A feature group needs to be created before the Flink pipeline can be started. Feature groups can be created using the UI or using the Hopsworks API (e.g., in a Python or Java program).
When creating a feature group, the only requirement is that the streaming APIs are enabled for the feature group.
When creating a feature group with the streaming API enabled, Hopsworks creates an Avro schema, defining the features and their data types in the feature group. You can retrieve the Avro schema from the Hopsworks schema registry, and we will use it to generate the Java class that represents our feature group.
The first step of the feature pipeline is to set up the WebSocket reader. Coinbase publishes several feeds (https://docs.cloud.coinbase.com/exchange/docs/websocket-overview). For this example, we are going to subscribe to the ticket feed for the ETH-USD exchange.
We create a custom WebSocket reader that can subscribe to the Coinbase feed and can parse the incoming messages. The WebSocket reader extends the Flink RichSourceFunction class and sets up a listener using the AsynchHttp library.
When new messages are received, the reader deserializes them and puts them in a queue. Flink is going to be listening to events from that queue and process them in the next stage.
We set up several window-based aggregations over the ticket stream. We compute the minimum, maximum and average price over the last 5, 10 and 60 minutes sliding windows.
The final step is to point the Flink stream to the Hopsworks feature store to write the features.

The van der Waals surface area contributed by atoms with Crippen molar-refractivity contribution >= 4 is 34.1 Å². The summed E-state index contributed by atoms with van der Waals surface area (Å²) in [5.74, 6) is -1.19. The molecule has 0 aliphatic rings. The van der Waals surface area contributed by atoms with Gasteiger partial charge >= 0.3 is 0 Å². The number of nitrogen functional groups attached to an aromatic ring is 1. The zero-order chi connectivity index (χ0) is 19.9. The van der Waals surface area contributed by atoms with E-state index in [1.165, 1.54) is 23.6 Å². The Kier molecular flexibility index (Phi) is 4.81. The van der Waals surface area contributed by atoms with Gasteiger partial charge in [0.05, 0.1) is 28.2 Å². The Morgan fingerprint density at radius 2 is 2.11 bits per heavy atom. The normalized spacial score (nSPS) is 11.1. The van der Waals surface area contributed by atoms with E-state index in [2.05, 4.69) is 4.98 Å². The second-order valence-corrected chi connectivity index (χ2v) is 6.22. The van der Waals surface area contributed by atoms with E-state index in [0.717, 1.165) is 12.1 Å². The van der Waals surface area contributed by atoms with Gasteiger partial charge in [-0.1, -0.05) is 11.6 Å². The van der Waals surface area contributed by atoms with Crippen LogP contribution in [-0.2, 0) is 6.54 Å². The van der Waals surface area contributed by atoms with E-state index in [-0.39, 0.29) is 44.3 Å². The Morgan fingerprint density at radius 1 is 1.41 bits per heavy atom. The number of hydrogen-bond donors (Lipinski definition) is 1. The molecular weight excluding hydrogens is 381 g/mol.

We use the avro-maven-plugin to convert the Avro schema generated by Hopsworks into the Java class representing the feature group.
We can then instantiate the class in our pipeline and populate it with the values generated by the window aggregations.
We connect to the Hopsworks feature store using the Hopsworks Flink Java SDK, retrieve the metadata object for the feature group, and call the insertStream method on it.
The feature-engineered data will land on the online feature store as soon as it is produced by Flink. If you are curious about the latency, throughput, and the Hopsworks overhead, check out this blog post on 'Fast Access to Feature Data for AI Applications' we published with performance numbers related to writing to the online feature store.
The same data produced by Flink can be written to the offline feature store in batches. This is done using the backfilling job, which Hopsworks sets up automatically when creating a feature group with the streaming API enabled.
The job can be scheduled to run every now and then to write the data produced by Flink to the offline feature store. The frequency of the job should be correlated to the amount of data produced by the stream. For performance reasons, it’s better to perform more infrequent but larger commits.
In this blog post, we have seen how to build a feature pipeline using Apache Flink and how to publish the features to the online feature store. You can find the full codebase on Github - Coinbase Hopsworks Flink
You can also have a look at the Hopsworks Flink API documentation.